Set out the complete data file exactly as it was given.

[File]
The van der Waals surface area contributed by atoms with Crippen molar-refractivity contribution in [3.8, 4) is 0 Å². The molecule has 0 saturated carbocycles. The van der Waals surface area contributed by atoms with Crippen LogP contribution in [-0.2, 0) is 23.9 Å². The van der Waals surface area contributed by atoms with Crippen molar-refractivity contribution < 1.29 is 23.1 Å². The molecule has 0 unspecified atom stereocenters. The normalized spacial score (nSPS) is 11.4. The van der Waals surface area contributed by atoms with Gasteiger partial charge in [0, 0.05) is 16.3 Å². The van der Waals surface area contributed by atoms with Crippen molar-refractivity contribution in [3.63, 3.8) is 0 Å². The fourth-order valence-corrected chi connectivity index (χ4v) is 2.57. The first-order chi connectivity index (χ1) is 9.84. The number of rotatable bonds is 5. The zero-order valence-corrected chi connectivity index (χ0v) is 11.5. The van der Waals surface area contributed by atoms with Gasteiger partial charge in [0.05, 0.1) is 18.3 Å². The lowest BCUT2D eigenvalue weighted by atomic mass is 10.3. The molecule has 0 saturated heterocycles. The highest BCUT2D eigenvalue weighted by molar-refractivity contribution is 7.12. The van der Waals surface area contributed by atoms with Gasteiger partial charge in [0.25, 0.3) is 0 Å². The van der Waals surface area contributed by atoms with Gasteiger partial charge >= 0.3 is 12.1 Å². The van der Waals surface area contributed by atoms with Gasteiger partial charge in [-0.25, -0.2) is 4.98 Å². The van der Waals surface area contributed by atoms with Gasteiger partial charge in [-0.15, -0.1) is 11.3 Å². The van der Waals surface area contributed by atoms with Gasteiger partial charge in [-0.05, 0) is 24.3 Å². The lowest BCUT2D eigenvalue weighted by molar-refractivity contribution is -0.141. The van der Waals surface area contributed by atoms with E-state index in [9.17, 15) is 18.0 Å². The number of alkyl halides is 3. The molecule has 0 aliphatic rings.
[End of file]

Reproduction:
The van der Waals surface area contributed by atoms with Crippen molar-refractivity contribution in [3.8, 4) is 0 Å². The molecule has 0 saturated carbocycles. The van der Waals surface area contributed by atoms with Crippen LogP contribution in [-0.2, 0) is 23.9 Å². The van der Waals surface area contributed by atoms with Crippen molar-refractivity contribution < 1.29 is 23.1 Å². The molecule has 0 unspecified atom stereocenters. The normalized spacial score (nSPS) is 11.4. The van der Waals surface area contributed by atoms with Gasteiger partial charge in [0, 0.05) is 16.3 Å². The van der Waals surface area contributed by atoms with Crippen molar-refractivity contribution in [3.63, 3.8) is 0 Å². The fourth-order valence-corrected chi connectivity index (χ4v) is 2.57. The first-order chi connectivity index (χ1) is 9.84. The number of rotatable bonds is 5. The zero-order valence-corrected chi connectivity index (χ0v) is 11.5. The van der Waals surface area contributed by atoms with Gasteiger partial charge in [0.05, 0.1) is 18.3 Å². The lowest BCUT2D eigenvalue weighted by atomic mass is 10.3. The molecule has 0 saturated heterocycles. The highest BCUT2D eigenvalue weighted by molar-refractivity contribution is 7.12. The van der Waals surface area contributed by atoms with Gasteiger partial charge in [0.25, 0.3) is 0 Å². The van der Waals surface area contributed by atoms with Gasteiger partial charge >= 0.3 is 12.1 Å². The van der Waals surface area contributed by atoms with Gasteiger partial charge in [-0.25, -0.2) is 4.98 Å². The van der Waals surface area contributed by atoms with Gasteiger partial charge in [-0.15, -0.1) is 11.3 Å². The van der Waals surface area contributed by atoms with Gasteiger partial charge in [-0.05, 0) is 24.3 Å². The lowest BCUT2D eigenvalue weighted by molar-refractivity contribution is -0.141. The van der Waals surface area contributed by atoms with E-state index in [9.17, 15) is 18.0 Å². The number of alkyl halides is 3. The molecule has 0 aliphatic rings.